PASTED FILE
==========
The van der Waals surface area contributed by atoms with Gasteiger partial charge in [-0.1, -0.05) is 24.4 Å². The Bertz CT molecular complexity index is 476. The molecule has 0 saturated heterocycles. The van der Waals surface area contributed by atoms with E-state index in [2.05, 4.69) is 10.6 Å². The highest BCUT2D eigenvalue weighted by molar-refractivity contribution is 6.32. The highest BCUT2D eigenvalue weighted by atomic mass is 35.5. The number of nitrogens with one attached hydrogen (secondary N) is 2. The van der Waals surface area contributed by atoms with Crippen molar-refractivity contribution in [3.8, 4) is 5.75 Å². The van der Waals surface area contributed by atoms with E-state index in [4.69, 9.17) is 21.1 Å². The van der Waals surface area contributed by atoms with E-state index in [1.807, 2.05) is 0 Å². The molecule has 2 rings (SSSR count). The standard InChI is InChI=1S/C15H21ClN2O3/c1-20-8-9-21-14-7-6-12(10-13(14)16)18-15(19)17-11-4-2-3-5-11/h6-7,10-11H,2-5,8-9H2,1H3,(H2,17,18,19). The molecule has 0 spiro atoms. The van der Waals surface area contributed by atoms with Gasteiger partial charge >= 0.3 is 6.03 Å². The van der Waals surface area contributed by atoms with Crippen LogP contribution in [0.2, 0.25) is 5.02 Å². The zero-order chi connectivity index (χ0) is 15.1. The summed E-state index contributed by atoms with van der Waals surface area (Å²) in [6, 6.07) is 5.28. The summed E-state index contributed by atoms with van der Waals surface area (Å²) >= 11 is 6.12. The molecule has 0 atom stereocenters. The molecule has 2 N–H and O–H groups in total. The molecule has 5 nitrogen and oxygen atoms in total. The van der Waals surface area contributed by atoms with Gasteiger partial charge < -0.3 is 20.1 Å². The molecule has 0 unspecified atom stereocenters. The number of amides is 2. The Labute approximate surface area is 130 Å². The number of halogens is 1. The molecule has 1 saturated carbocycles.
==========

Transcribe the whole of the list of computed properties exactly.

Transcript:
The van der Waals surface area contributed by atoms with Gasteiger partial charge in [-0.1, -0.05) is 24.4 Å². The Bertz CT molecular complexity index is 476. The molecule has 0 saturated heterocycles. The van der Waals surface area contributed by atoms with E-state index in [2.05, 4.69) is 10.6 Å². The highest BCUT2D eigenvalue weighted by molar-refractivity contribution is 6.32. The highest BCUT2D eigenvalue weighted by atomic mass is 35.5. The number of nitrogens with one attached hydrogen (secondary N) is 2. The van der Waals surface area contributed by atoms with Crippen molar-refractivity contribution in [3.8, 4) is 5.75 Å². The van der Waals surface area contributed by atoms with E-state index in [4.69, 9.17) is 21.1 Å². The van der Waals surface area contributed by atoms with E-state index in [1.807, 2.05) is 0 Å². The molecule has 2 rings (SSSR count). The standard InChI is InChI=1S/C15H21ClN2O3/c1-20-8-9-21-14-7-6-12(10-13(14)16)18-15(19)17-11-4-2-3-5-11/h6-7,10-11H,2-5,8-9H2,1H3,(H2,17,18,19). The molecule has 0 spiro atoms. The van der Waals surface area contributed by atoms with Gasteiger partial charge >= 0.3 is 6.03 Å². The van der Waals surface area contributed by atoms with Crippen LogP contribution in [0.2, 0.25) is 5.02 Å². The zero-order chi connectivity index (χ0) is 15.1. The summed E-state index contributed by atoms with van der Waals surface area (Å²) in [6, 6.07) is 5.28. The summed E-state index contributed by atoms with van der Waals surface area (Å²) >= 11 is 6.12. The molecule has 0 atom stereocenters. The molecule has 2 N–H and O–H groups in total. The molecule has 5 nitrogen and oxygen atoms in total. The van der Waals surface area contributed by atoms with Gasteiger partial charge < -0.3 is 20.1 Å². The molecule has 0 unspecified atom stereocenters. The number of amides is 2. The Labute approximate surface area is 130 Å². The number of halogens is 1. The molecule has 1 saturated carbocycles.